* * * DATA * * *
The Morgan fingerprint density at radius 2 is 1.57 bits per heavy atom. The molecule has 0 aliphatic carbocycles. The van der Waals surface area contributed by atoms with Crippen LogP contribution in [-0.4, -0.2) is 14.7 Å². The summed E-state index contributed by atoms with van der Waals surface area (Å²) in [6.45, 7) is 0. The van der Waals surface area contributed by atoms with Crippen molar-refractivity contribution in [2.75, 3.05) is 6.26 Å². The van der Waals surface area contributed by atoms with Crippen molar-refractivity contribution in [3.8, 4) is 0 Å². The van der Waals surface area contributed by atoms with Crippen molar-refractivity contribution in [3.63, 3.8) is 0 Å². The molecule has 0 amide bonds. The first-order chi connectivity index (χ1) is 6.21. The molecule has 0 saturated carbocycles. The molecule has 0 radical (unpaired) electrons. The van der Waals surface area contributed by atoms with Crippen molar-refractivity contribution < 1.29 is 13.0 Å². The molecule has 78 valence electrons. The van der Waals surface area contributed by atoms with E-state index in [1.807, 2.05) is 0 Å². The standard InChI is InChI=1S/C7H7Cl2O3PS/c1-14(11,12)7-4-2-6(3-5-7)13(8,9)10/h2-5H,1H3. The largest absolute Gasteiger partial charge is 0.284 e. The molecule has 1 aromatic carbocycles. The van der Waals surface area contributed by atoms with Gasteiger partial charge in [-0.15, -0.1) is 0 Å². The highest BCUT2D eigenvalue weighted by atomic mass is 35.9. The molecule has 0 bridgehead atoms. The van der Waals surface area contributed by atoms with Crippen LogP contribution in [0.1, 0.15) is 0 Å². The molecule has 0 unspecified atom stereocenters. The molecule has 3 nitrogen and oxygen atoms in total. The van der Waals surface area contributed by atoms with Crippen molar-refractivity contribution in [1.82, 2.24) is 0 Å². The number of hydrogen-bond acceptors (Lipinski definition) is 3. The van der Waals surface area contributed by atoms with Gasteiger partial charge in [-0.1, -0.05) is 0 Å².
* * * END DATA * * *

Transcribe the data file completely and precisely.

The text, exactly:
The Morgan fingerprint density at radius 2 is 1.57 bits per heavy atom. The molecule has 0 aliphatic carbocycles. The van der Waals surface area contributed by atoms with Crippen LogP contribution in [-0.4, -0.2) is 14.7 Å². The summed E-state index contributed by atoms with van der Waals surface area (Å²) in [6.45, 7) is 0. The van der Waals surface area contributed by atoms with Crippen molar-refractivity contribution in [2.75, 3.05) is 6.26 Å². The van der Waals surface area contributed by atoms with Crippen molar-refractivity contribution in [3.8, 4) is 0 Å². The van der Waals surface area contributed by atoms with Crippen molar-refractivity contribution in [3.63, 3.8) is 0 Å². The molecule has 0 amide bonds. The first-order chi connectivity index (χ1) is 6.21. The molecule has 0 saturated carbocycles. The molecule has 0 radical (unpaired) electrons. The van der Waals surface area contributed by atoms with Crippen molar-refractivity contribution < 1.29 is 13.0 Å². The molecule has 78 valence electrons. The van der Waals surface area contributed by atoms with E-state index in [1.807, 2.05) is 0 Å². The standard InChI is InChI=1S/C7H7Cl2O3PS/c1-14(11,12)7-4-2-6(3-5-7)13(8,9)10/h2-5H,1H3. The largest absolute Gasteiger partial charge is 0.284 e. The molecule has 1 aromatic carbocycles. The van der Waals surface area contributed by atoms with Gasteiger partial charge in [-0.15, -0.1) is 0 Å². The highest BCUT2D eigenvalue weighted by atomic mass is 35.9. The molecule has 0 bridgehead atoms. The van der Waals surface area contributed by atoms with Crippen LogP contribution in [0.1, 0.15) is 0 Å². The molecule has 0 unspecified atom stereocenters. The molecule has 3 nitrogen and oxygen atoms in total. The van der Waals surface area contributed by atoms with Crippen molar-refractivity contribution in [1.82, 2.24) is 0 Å². The number of hydrogen-bond acceptors (Lipinski definition) is 3. The van der Waals surface area contributed by atoms with Gasteiger partial charge in [-0.1, -0.05) is 0 Å².